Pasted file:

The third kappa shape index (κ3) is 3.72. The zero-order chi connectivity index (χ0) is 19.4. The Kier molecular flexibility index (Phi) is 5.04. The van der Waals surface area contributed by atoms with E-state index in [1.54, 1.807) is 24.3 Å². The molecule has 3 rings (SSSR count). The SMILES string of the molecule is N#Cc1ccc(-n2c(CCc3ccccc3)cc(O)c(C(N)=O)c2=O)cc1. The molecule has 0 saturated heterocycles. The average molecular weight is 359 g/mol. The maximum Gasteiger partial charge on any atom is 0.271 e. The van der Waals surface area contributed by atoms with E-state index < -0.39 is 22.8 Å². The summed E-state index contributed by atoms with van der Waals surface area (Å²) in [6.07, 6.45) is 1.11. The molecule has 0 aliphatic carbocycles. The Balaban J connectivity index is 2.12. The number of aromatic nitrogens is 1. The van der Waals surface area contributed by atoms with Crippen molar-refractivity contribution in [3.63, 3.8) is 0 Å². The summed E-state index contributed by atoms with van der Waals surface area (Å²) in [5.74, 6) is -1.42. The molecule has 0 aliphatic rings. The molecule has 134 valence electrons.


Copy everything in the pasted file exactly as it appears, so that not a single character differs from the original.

The third kappa shape index (κ3) is 3.72. The zero-order chi connectivity index (χ0) is 19.4. The Kier molecular flexibility index (Phi) is 5.04. The van der Waals surface area contributed by atoms with E-state index in [1.54, 1.807) is 24.3 Å². The molecule has 3 rings (SSSR count). The SMILES string of the molecule is N#Cc1ccc(-n2c(CCc3ccccc3)cc(O)c(C(N)=O)c2=O)cc1. The molecule has 0 saturated heterocycles. The average molecular weight is 359 g/mol. The maximum Gasteiger partial charge on any atom is 0.271 e. The van der Waals surface area contributed by atoms with E-state index < -0.39 is 22.8 Å². The summed E-state index contributed by atoms with van der Waals surface area (Å²) in [6.07, 6.45) is 1.11. The molecule has 0 aliphatic carbocycles. The Balaban J connectivity index is 2.12. The number of aromatic nitrogens is 1. The van der Waals surface area contributed by atoms with Crippen molar-refractivity contribution in [3.63, 3.8) is 0 Å². The summed E-state index contributed by atoms with van der Waals surface area (Å²) in [5.74, 6) is -1.42. The molecule has 0 aliphatic rings. The molecule has 134 valence electrons.